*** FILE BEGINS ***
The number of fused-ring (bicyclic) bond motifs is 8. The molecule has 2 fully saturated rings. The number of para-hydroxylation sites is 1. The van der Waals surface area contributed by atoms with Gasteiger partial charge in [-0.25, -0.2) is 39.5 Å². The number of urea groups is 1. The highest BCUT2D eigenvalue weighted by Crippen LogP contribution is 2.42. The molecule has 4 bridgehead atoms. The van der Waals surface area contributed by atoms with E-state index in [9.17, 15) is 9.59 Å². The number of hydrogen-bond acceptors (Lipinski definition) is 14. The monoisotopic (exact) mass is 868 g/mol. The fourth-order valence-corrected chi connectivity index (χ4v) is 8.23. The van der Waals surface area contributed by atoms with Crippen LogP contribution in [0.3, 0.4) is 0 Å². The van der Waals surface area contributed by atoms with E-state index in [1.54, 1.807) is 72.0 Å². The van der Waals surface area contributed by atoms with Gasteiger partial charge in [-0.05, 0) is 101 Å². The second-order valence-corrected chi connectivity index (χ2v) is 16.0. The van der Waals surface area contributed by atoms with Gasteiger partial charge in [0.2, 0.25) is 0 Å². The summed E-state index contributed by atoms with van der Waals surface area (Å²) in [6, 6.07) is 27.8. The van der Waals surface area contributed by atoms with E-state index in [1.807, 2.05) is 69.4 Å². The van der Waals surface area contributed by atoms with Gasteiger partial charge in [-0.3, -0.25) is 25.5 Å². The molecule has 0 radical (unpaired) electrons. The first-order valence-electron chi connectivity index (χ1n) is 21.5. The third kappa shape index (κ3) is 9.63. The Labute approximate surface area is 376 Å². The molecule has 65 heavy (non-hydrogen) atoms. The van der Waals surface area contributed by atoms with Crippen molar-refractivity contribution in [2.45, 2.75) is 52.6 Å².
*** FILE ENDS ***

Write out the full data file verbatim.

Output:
The number of fused-ring (bicyclic) bond motifs is 8. The molecule has 2 fully saturated rings. The number of para-hydroxylation sites is 1. The van der Waals surface area contributed by atoms with Gasteiger partial charge in [-0.25, -0.2) is 39.5 Å². The number of urea groups is 1. The highest BCUT2D eigenvalue weighted by Crippen LogP contribution is 2.42. The molecule has 4 bridgehead atoms. The van der Waals surface area contributed by atoms with E-state index in [9.17, 15) is 9.59 Å². The number of hydrogen-bond acceptors (Lipinski definition) is 14. The monoisotopic (exact) mass is 868 g/mol. The fourth-order valence-corrected chi connectivity index (χ4v) is 8.23. The van der Waals surface area contributed by atoms with Crippen LogP contribution in [0.3, 0.4) is 0 Å². The van der Waals surface area contributed by atoms with E-state index in [1.54, 1.807) is 72.0 Å². The van der Waals surface area contributed by atoms with Gasteiger partial charge in [-0.05, 0) is 101 Å². The second-order valence-corrected chi connectivity index (χ2v) is 16.0. The van der Waals surface area contributed by atoms with Gasteiger partial charge in [0.2, 0.25) is 0 Å². The summed E-state index contributed by atoms with van der Waals surface area (Å²) in [6, 6.07) is 27.8. The van der Waals surface area contributed by atoms with E-state index in [1.807, 2.05) is 69.4 Å². The van der Waals surface area contributed by atoms with Gasteiger partial charge in [-0.3, -0.25) is 25.5 Å². The molecule has 0 radical (unpaired) electrons. The first-order valence-electron chi connectivity index (χ1n) is 21.5. The third kappa shape index (κ3) is 9.63. The Labute approximate surface area is 376 Å². The molecule has 65 heavy (non-hydrogen) atoms. The van der Waals surface area contributed by atoms with Crippen molar-refractivity contribution in [2.45, 2.75) is 52.6 Å².